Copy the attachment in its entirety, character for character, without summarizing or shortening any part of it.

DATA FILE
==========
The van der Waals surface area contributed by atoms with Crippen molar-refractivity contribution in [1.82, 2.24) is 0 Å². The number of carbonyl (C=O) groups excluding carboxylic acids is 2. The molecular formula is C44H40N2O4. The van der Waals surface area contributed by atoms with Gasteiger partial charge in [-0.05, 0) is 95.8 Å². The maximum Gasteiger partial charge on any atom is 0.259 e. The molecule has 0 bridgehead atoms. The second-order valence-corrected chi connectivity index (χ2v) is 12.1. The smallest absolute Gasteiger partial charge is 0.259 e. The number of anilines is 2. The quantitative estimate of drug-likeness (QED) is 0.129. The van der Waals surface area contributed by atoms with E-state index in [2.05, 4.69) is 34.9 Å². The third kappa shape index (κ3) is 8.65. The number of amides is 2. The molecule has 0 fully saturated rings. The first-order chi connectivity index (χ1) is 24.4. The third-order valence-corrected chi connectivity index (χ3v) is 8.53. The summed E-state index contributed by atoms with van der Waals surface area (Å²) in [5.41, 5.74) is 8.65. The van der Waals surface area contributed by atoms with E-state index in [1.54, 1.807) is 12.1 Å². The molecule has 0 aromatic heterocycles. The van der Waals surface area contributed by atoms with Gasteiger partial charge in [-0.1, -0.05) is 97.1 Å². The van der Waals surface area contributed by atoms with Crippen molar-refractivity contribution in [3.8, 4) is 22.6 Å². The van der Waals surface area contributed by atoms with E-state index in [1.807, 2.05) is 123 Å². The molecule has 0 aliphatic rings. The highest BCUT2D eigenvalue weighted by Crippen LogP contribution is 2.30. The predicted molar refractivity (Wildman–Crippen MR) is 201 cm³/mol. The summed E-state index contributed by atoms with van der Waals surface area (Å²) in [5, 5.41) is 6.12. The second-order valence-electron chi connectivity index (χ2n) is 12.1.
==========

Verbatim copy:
The van der Waals surface area contributed by atoms with Crippen molar-refractivity contribution in [1.82, 2.24) is 0 Å². The number of carbonyl (C=O) groups excluding carboxylic acids is 2. The molecular formula is C44H40N2O4. The van der Waals surface area contributed by atoms with Gasteiger partial charge in [-0.05, 0) is 95.8 Å². The maximum Gasteiger partial charge on any atom is 0.259 e. The molecule has 0 bridgehead atoms. The second-order valence-corrected chi connectivity index (χ2v) is 12.1. The smallest absolute Gasteiger partial charge is 0.259 e. The number of anilines is 2. The quantitative estimate of drug-likeness (QED) is 0.129. The van der Waals surface area contributed by atoms with E-state index in [2.05, 4.69) is 34.9 Å². The third kappa shape index (κ3) is 8.65. The number of amides is 2. The molecule has 0 fully saturated rings. The first-order chi connectivity index (χ1) is 24.4. The third-order valence-corrected chi connectivity index (χ3v) is 8.53. The summed E-state index contributed by atoms with van der Waals surface area (Å²) in [5.41, 5.74) is 8.65. The van der Waals surface area contributed by atoms with E-state index in [1.54, 1.807) is 12.1 Å². The molecule has 0 aromatic heterocycles. The van der Waals surface area contributed by atoms with Gasteiger partial charge in [-0.1, -0.05) is 97.1 Å². The van der Waals surface area contributed by atoms with Crippen molar-refractivity contribution in [3.8, 4) is 22.6 Å². The van der Waals surface area contributed by atoms with E-state index in [1.807, 2.05) is 123 Å². The molecule has 0 aliphatic rings. The highest BCUT2D eigenvalue weighted by Crippen LogP contribution is 2.30. The predicted molar refractivity (Wildman–Crippen MR) is 201 cm³/mol. The summed E-state index contributed by atoms with van der Waals surface area (Å²) in [5, 5.41) is 6.12. The second-order valence-electron chi connectivity index (χ2n) is 12.1.